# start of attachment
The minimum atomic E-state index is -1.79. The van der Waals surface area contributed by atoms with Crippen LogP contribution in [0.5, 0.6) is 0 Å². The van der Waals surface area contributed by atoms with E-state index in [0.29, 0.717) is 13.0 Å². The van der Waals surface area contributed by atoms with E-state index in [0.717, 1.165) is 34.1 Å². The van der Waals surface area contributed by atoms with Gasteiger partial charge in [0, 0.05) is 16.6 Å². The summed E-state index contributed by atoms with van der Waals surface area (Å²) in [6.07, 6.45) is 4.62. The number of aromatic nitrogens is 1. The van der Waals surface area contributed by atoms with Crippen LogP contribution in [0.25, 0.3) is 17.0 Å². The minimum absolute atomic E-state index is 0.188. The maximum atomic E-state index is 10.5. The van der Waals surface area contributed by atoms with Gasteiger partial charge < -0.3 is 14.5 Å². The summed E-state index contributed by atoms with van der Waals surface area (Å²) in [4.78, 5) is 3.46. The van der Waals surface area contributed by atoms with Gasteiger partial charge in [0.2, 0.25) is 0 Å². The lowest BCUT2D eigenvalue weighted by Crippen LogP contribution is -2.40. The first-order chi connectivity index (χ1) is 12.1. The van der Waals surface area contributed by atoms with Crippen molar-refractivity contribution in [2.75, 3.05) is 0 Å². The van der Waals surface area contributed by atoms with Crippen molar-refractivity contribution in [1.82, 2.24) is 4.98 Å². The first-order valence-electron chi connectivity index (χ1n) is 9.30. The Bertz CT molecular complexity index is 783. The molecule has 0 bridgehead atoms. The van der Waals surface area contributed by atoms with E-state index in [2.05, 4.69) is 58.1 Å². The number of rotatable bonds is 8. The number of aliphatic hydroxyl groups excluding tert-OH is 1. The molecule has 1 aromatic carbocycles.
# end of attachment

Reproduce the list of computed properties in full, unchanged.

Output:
The minimum atomic E-state index is -1.79. The van der Waals surface area contributed by atoms with Crippen LogP contribution in [0.5, 0.6) is 0 Å². The van der Waals surface area contributed by atoms with E-state index in [0.29, 0.717) is 13.0 Å². The van der Waals surface area contributed by atoms with E-state index in [0.717, 1.165) is 34.1 Å². The van der Waals surface area contributed by atoms with Gasteiger partial charge in [0, 0.05) is 16.6 Å². The summed E-state index contributed by atoms with van der Waals surface area (Å²) in [6.07, 6.45) is 4.62. The number of aromatic nitrogens is 1. The van der Waals surface area contributed by atoms with Crippen LogP contribution in [0.25, 0.3) is 17.0 Å². The minimum absolute atomic E-state index is 0.188. The maximum atomic E-state index is 10.5. The van der Waals surface area contributed by atoms with Gasteiger partial charge < -0.3 is 14.5 Å². The summed E-state index contributed by atoms with van der Waals surface area (Å²) in [4.78, 5) is 3.46. The van der Waals surface area contributed by atoms with Gasteiger partial charge in [0.2, 0.25) is 0 Å². The lowest BCUT2D eigenvalue weighted by Crippen LogP contribution is -2.40. The first-order chi connectivity index (χ1) is 12.1. The van der Waals surface area contributed by atoms with Crippen molar-refractivity contribution in [2.75, 3.05) is 0 Å². The van der Waals surface area contributed by atoms with Crippen molar-refractivity contribution in [1.82, 2.24) is 4.98 Å². The first-order valence-electron chi connectivity index (χ1n) is 9.30. The Bertz CT molecular complexity index is 783. The molecule has 0 bridgehead atoms. The van der Waals surface area contributed by atoms with E-state index in [2.05, 4.69) is 58.1 Å². The number of rotatable bonds is 8. The number of aliphatic hydroxyl groups excluding tert-OH is 1. The molecule has 1 aromatic carbocycles.